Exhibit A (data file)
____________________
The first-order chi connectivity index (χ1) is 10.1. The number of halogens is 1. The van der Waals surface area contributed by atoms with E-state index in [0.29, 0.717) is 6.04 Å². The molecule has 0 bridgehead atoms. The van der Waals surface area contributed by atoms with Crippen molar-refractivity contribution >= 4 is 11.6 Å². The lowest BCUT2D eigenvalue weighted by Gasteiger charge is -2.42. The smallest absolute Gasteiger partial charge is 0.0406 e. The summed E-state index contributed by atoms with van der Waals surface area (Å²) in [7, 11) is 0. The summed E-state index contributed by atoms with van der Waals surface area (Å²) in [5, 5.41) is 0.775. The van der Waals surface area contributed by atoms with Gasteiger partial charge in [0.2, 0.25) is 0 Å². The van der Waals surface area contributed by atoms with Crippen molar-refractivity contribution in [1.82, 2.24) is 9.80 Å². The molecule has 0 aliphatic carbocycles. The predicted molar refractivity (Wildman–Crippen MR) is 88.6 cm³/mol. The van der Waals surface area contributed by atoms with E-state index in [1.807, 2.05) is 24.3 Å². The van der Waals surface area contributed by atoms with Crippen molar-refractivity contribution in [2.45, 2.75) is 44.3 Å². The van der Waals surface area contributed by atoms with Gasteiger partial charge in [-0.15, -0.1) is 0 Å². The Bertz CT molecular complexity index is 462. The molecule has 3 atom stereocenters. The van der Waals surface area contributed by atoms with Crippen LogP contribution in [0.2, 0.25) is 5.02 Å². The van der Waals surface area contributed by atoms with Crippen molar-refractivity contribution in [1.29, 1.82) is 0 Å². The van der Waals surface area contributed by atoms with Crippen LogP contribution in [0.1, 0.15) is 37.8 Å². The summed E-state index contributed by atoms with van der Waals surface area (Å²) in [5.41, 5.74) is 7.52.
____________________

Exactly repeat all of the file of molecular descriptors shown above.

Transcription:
The first-order chi connectivity index (χ1) is 10.1. The number of halogens is 1. The van der Waals surface area contributed by atoms with E-state index in [0.29, 0.717) is 6.04 Å². The molecule has 0 bridgehead atoms. The van der Waals surface area contributed by atoms with Crippen molar-refractivity contribution >= 4 is 11.6 Å². The lowest BCUT2D eigenvalue weighted by Gasteiger charge is -2.42. The smallest absolute Gasteiger partial charge is 0.0406 e. The summed E-state index contributed by atoms with van der Waals surface area (Å²) in [7, 11) is 0. The summed E-state index contributed by atoms with van der Waals surface area (Å²) in [5, 5.41) is 0.775. The van der Waals surface area contributed by atoms with Gasteiger partial charge in [0.2, 0.25) is 0 Å². The van der Waals surface area contributed by atoms with Crippen molar-refractivity contribution in [1.82, 2.24) is 9.80 Å². The molecule has 0 aliphatic carbocycles. The predicted molar refractivity (Wildman–Crippen MR) is 88.6 cm³/mol. The van der Waals surface area contributed by atoms with E-state index in [1.807, 2.05) is 24.3 Å². The van der Waals surface area contributed by atoms with Crippen molar-refractivity contribution in [2.45, 2.75) is 44.3 Å². The van der Waals surface area contributed by atoms with Gasteiger partial charge in [-0.15, -0.1) is 0 Å². The Bertz CT molecular complexity index is 462. The molecule has 3 atom stereocenters. The van der Waals surface area contributed by atoms with Crippen LogP contribution in [0.2, 0.25) is 5.02 Å². The van der Waals surface area contributed by atoms with Crippen molar-refractivity contribution in [1.29, 1.82) is 0 Å². The van der Waals surface area contributed by atoms with Crippen LogP contribution in [0.1, 0.15) is 37.8 Å². The summed E-state index contributed by atoms with van der Waals surface area (Å²) in [5.41, 5.74) is 7.52.